Version: v1, Published online: 1998
Retrieved May 28, 2020, from https://www.rep.routledge.com/articles/thematic/teleology/v-1
Teleology is the study of purposes, goals, ends and functions. Intrinsic or immanent teleology is concerned with cases of aiming or striving towards goals; extrinsic teleology covers cases where an object, event or characteristic serves a function for something.
Teleological explanations attempt to explain X by saying that X exists or occurs for the sake of Y. Since the question ‘For what purpose… ?’ may be construed either intrinsically or extrinsically, such explanations split into two broad types: those that cite goals of an agent, and those that cite functions.
The history of Western philosophy and science has been characterized by major debates about the logic, legitimacy and proper domains of these types of explanation. They still raise problems in contemporary biology and psychology. The modern debates have progressed considerably from the earlier ones, although continuities do exist.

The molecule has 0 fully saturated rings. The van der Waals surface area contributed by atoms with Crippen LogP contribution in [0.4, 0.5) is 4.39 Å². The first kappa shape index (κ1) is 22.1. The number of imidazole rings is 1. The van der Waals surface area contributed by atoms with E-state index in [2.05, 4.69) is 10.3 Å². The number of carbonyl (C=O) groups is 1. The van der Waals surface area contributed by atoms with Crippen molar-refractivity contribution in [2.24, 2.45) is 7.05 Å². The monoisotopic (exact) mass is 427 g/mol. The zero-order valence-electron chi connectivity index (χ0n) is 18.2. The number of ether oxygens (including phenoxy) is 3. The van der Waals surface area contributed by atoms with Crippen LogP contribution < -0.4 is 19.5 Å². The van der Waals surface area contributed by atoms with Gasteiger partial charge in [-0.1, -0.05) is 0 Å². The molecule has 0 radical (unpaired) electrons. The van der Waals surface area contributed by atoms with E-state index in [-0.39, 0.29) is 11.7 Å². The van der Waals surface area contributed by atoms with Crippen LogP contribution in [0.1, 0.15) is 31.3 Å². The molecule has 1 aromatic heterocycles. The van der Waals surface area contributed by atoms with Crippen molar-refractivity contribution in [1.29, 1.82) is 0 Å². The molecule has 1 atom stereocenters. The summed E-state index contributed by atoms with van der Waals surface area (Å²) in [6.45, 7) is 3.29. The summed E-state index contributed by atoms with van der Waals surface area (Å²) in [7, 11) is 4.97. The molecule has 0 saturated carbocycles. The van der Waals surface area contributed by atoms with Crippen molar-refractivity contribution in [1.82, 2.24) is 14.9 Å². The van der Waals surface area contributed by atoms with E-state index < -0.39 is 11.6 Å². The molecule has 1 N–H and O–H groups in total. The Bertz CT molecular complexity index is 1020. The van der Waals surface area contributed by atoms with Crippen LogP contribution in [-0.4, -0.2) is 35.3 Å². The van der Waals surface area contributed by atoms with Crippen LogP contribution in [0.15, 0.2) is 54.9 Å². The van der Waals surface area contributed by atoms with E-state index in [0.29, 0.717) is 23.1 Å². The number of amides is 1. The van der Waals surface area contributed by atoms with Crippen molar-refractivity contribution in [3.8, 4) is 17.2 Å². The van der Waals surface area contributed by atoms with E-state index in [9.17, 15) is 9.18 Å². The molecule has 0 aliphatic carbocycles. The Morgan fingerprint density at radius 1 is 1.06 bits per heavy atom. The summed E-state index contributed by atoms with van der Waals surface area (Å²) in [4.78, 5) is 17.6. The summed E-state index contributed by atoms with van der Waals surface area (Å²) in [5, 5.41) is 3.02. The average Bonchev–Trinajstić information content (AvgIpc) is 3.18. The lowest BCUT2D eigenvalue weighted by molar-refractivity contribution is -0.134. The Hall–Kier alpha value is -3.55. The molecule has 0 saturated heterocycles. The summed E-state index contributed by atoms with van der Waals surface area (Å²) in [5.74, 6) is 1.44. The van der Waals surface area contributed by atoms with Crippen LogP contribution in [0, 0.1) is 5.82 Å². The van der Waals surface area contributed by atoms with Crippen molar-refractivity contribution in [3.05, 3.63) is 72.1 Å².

Woodfield, Andrew. Teleology, 1998, doi:10.4324/9780415249126-N087-1. Routledge Encyclopedia of Philosophy, Taylor and Francis, https://www.rep.routledge.com/articles/thematic/teleology/v-1.
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